Tuesday, February 5, 2008
Army recruiters determined; queer youth not exempt
We've all seen that Army recruiting commercial where a young Black woman is telling her mom that if she joins the Army, and gets to be a medic, then when she gets out of the Army her experience will help her to meet her goal of becoming a doctor when she gets out.
Not necessarily, according to a story in today's Boston Globe. Academic institutions just don't seem to know how to convert military courses and specialized skills into academic credits for those veterans eager to use their G.I. benefits to get into college. It's not the military's fault, although surely they are aware that their highly touted educational benefits may not readily translate in the civilian world. Something can be done about this, and it ought to be.
Many of the young men and women wanting to get into school after military service were just dying to get out of school before they enlisted. All Things Considered reported tonight that the Army is getting ready to announce a new program: a $40,000 recruiting bonus for high school graduates who score in the top 50% of their qualifying tests and who give five years of service.
The Army knows it's having problems enlisting "high quality" recruits. The Army News Service reported that at a Senate Armed Services Comittee meeting last month, Maj. Gen. Thomas Bostick called the recruiting environment "challenging" and said, "Less than three out of 10 of our nation's youth are fully qualified for service in the Army due to disqualifying medical conditions, criminal records, lack of education credentials or low aptitude test scores." he said. A new National Priorities Project report says the Army is at a 25 year low in recruiting high school graduates.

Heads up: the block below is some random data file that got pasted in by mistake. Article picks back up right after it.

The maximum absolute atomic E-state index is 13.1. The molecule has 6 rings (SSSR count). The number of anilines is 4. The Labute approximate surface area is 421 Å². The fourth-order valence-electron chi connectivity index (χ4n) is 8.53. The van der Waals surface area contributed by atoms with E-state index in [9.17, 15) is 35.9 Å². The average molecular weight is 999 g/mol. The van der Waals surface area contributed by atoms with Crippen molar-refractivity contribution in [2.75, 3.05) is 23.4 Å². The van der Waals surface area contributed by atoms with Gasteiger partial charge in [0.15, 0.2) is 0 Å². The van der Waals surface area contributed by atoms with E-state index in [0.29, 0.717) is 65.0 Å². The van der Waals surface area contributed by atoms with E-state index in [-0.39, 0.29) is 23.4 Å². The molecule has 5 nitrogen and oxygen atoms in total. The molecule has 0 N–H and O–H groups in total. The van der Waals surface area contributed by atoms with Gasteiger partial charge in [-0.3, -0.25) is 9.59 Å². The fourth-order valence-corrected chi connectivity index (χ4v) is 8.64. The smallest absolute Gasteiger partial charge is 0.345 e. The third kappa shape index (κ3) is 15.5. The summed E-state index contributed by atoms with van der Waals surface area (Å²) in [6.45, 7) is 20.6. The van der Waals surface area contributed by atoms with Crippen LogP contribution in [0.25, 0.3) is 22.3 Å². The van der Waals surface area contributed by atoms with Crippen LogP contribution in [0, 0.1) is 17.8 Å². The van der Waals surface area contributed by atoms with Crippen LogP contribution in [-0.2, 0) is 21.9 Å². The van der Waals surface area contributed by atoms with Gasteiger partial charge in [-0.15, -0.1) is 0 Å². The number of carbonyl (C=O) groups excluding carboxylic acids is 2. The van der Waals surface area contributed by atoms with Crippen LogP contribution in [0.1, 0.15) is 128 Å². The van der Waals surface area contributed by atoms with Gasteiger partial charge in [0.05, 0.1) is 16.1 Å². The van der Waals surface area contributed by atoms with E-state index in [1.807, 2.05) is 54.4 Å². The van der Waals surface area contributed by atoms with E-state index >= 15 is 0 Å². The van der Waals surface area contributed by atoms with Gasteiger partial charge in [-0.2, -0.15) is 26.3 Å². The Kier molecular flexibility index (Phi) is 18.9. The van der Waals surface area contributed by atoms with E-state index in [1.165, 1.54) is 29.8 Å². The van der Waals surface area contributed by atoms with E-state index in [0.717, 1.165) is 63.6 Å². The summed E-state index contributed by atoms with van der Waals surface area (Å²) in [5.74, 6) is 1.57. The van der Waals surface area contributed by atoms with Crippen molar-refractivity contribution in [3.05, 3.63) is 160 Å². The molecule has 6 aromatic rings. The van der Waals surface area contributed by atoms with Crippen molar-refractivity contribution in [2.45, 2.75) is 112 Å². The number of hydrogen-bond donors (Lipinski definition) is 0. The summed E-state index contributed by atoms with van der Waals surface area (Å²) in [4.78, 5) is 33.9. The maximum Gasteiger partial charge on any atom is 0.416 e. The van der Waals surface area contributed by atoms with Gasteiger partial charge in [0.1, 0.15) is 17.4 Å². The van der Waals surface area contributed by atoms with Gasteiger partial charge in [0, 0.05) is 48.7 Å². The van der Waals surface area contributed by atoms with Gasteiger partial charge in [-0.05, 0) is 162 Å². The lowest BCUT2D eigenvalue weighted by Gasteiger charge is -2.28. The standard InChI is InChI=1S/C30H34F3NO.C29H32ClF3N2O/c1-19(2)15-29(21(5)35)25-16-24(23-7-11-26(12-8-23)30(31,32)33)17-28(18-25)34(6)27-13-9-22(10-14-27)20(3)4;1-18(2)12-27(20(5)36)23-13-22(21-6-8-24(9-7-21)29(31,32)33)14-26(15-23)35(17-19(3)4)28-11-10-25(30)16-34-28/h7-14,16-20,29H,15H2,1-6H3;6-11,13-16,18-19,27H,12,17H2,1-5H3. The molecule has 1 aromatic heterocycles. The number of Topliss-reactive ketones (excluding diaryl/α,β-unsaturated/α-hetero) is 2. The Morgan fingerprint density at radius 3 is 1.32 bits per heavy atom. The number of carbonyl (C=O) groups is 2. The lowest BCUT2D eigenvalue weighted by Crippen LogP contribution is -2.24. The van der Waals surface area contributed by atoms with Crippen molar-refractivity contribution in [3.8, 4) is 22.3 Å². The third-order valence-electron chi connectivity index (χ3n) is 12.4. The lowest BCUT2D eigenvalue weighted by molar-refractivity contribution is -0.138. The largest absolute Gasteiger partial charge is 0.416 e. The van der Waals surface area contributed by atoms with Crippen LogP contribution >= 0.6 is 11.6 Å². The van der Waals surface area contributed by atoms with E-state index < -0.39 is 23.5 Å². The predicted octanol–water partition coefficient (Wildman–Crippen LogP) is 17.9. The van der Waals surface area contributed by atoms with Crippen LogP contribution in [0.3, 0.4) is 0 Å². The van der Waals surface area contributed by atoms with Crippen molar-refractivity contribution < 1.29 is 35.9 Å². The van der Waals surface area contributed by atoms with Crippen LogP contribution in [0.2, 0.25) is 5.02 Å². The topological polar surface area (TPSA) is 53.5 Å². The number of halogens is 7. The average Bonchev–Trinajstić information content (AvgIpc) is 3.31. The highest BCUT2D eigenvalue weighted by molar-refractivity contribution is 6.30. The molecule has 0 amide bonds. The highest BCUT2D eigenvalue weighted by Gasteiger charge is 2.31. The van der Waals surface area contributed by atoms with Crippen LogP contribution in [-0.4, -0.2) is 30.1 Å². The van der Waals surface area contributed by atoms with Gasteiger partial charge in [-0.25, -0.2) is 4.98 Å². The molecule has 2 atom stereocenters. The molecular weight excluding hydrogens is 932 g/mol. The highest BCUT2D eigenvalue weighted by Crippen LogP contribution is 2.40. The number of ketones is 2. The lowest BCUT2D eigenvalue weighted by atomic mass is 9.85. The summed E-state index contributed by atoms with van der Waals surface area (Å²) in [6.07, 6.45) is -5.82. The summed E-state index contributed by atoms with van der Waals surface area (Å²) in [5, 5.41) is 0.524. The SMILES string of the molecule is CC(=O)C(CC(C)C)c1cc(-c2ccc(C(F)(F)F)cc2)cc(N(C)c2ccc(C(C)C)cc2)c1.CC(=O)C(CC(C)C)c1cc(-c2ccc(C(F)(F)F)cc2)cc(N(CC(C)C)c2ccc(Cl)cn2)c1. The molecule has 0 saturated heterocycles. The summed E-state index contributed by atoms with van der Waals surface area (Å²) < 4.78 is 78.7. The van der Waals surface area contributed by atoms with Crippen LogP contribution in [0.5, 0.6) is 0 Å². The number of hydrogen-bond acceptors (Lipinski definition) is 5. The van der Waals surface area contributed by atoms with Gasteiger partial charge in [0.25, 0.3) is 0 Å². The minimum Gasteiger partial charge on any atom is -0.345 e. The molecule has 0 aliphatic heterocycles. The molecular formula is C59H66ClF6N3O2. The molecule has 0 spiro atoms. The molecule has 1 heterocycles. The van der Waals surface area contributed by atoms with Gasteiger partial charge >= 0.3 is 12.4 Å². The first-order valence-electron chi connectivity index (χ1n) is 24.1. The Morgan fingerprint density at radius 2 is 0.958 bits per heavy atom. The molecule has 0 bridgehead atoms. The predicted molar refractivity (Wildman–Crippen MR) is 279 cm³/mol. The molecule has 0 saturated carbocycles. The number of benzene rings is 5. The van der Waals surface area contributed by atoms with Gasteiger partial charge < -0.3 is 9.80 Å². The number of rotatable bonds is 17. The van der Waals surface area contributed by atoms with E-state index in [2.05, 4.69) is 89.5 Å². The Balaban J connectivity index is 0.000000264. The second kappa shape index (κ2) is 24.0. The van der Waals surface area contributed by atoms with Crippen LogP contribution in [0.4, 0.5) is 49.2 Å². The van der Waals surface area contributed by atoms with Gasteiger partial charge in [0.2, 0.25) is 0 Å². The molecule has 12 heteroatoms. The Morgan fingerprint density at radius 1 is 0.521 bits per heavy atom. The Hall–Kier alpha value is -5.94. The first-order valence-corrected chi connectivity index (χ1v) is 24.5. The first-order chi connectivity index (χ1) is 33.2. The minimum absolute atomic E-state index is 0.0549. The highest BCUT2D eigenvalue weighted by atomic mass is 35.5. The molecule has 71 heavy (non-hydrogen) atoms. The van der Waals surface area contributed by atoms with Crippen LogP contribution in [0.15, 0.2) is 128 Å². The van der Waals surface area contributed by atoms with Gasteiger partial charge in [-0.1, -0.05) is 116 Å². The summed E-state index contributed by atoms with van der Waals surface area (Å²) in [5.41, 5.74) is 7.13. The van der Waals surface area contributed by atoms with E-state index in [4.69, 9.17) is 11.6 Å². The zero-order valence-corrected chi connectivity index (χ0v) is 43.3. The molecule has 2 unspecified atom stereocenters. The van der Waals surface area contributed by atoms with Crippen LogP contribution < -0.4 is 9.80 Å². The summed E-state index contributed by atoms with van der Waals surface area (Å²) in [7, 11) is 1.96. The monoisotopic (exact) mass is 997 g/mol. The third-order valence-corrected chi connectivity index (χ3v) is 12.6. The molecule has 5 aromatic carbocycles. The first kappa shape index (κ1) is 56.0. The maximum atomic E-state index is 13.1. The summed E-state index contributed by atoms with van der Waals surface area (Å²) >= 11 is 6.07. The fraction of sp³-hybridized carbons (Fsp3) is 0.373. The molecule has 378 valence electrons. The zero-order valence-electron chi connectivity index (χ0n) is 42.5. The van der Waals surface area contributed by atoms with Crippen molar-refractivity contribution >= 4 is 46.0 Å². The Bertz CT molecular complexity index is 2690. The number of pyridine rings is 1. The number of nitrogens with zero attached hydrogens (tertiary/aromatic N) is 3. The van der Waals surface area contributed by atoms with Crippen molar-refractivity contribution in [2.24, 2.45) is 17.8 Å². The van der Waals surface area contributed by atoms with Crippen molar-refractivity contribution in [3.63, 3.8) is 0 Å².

This has all been on my mind the last couple of days-- I'd experienced a convergence of information about the military that I hadn't exactly gone looking for, culminating last night. I was at an Arise for Social Justice meeting at our new digs on State St., and heard the following tale.
A local queer youth organization has a number of members who are interested in enlisting in the military. One guy, Hector, who's in J-ROTC, came to a meeting at the organization with his recruiter! The recruiter was asked to leave by other members, which he did. Later, Hector said, "But he's really cool! He has a brother who's gay, so he knows. He's a good guy, he likes me."
I must say that recruiting at a queer youth organization does seem to bend the credibility of the "Don't ask, don't tell." policy. Mustn't that also mean, Don't look at the posters on the wall and the literature on the table?
I felt bad when I heard how Hector thinks his recruiter is his friend. I remember going through this with my nephew. "It's just a job!" I'd say, when he'd be all aglow after some activity they'd done together. "-- a job that requires persistence and good acting skills". But there's only just so far you can go, because after a while it sounds like you're implying that he, and Hector, and all the others, couldn't possibly be good enough for someone just to like them. That's not a good feeling for anyone to take away with them, and, in the end, it's their lives.